Just north of Keene, Walpole New Hampshire is a quiet, unassuming spot. Though, quiet can be a relative term when the hammers and saws at Bensonwood Homes get going.

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NH News
4:35 pm
Wed July 11, 2012

Executive Council Approves Study of Private Prison Proposals

Flikr Creative Commons / Lorenzo Blangiardi

New Hampshire's Executive Council has approved hiring a consultant to assist the state in reviewing proposals from several companies to run its prisons. The council approved a contract Wednesday of $171,347 to hire consultant MGT of America of Tallahassee, Florida

Governor John Lynch says it’s a lot of money, but necessary to figure out which proposal is really the best deal.

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Environment
5:44 pm
Mon July 9, 2012

NOAA: Last Six Months Hottest on Record in NH

Flikr Creative Commons / trubh

The National Oceanic and Atmospheric Association released temperature data for the past six months on Monday. Reports that NOAA’s data shows this to be hottest first half of the year yet in the Granite state.

New Hampshire wasn’t the only state to break records: all told twenty-eight states had their hottest first six months on record, and for another 15 states the temperatures ranked in the all-time top-ten.

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National
10:41 am
Thu July 5, 2012

'Roller Skiing' Summer Training for Winter Athletes

Skiers at a camp for elite skiers in the North East practice their "double poling."
Sam Evans-Brown

Athletes all over the country are competing to secure their places on the Summer Olympics team. At the same time, Winter Olympians are doing what they can to stay in shape. For cross-country skiers, that means roller skiing. New Hampshire Public Radio's Sam Evans-Brown reports roller skiing has become a competition sport in its own right.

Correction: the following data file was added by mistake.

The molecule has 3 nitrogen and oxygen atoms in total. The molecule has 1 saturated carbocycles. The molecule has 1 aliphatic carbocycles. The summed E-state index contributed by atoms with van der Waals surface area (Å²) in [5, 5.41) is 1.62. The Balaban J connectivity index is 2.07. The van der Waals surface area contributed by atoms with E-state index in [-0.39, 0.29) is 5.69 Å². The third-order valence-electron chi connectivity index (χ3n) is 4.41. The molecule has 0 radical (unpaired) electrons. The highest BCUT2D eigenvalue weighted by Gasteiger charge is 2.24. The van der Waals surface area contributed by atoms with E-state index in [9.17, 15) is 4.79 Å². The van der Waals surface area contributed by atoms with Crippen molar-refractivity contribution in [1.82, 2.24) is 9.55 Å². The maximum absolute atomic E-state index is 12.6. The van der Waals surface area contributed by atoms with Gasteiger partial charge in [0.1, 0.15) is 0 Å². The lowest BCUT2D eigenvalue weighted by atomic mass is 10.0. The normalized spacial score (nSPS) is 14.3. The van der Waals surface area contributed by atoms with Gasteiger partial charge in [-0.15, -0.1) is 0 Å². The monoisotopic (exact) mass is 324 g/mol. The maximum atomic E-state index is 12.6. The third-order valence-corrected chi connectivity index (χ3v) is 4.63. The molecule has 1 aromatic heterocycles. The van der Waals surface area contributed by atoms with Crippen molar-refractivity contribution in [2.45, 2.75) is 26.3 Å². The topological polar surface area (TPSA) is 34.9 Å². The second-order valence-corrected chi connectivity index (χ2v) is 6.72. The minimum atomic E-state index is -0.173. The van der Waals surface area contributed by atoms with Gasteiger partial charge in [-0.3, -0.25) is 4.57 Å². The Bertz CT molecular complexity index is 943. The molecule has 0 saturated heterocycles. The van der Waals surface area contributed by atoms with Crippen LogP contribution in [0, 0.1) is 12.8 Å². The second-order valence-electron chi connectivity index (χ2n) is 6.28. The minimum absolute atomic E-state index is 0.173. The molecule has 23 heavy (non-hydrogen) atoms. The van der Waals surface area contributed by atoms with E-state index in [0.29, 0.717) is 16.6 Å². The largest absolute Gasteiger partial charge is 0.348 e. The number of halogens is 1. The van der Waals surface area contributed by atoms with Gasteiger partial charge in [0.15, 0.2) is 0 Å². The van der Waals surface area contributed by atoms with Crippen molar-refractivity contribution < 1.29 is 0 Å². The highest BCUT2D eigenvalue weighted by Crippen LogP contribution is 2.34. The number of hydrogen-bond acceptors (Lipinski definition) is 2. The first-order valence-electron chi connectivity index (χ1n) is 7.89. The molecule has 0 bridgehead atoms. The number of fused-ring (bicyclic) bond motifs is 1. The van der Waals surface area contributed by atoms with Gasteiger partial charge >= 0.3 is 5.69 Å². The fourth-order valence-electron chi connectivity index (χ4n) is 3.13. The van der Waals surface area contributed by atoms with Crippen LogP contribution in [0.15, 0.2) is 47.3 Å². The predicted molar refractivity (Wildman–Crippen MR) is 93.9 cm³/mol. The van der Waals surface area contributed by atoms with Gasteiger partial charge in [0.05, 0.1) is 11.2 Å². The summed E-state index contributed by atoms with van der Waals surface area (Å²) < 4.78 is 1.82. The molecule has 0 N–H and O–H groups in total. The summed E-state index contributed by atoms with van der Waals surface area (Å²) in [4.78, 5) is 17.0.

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Environment
5:36 pm
Tue July 3, 2012

White Nose Syndrome Found in Rockingham County for the First Time

USFWS Headquarters Flikr Creative Commons

Officials with New Hampshire Fish and Game have confirmed that bats infected with White Nose Syndrome have been detected in Rockingham County for the first time.

White nose was first detected on bats in Rockingham in 2010, but this March was the first time bats were visibly infected with the fungus. Fish and Game biologist Emily Brunkhurst says the disease has devastated bat populations in the Northeast.

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NH News
10:07 am
Mon July 2, 2012

Energy Efficiency Investment Slow to Catch On

Flikr Creative Commons / GraySky

A new report out from the New Hampshire Energy and Climate Collaborative finds that NH may not be doing enough to make homes more energy efficient.

Three years ago Governor John Lynch put forth his climate action plan, a roadmap for how to reduce the states carbon emissions. Number one on the list of strategies: maximize energy efficiency in buildings. But getting homeowners to invest in efficiency has been harder than policymakers had hoped.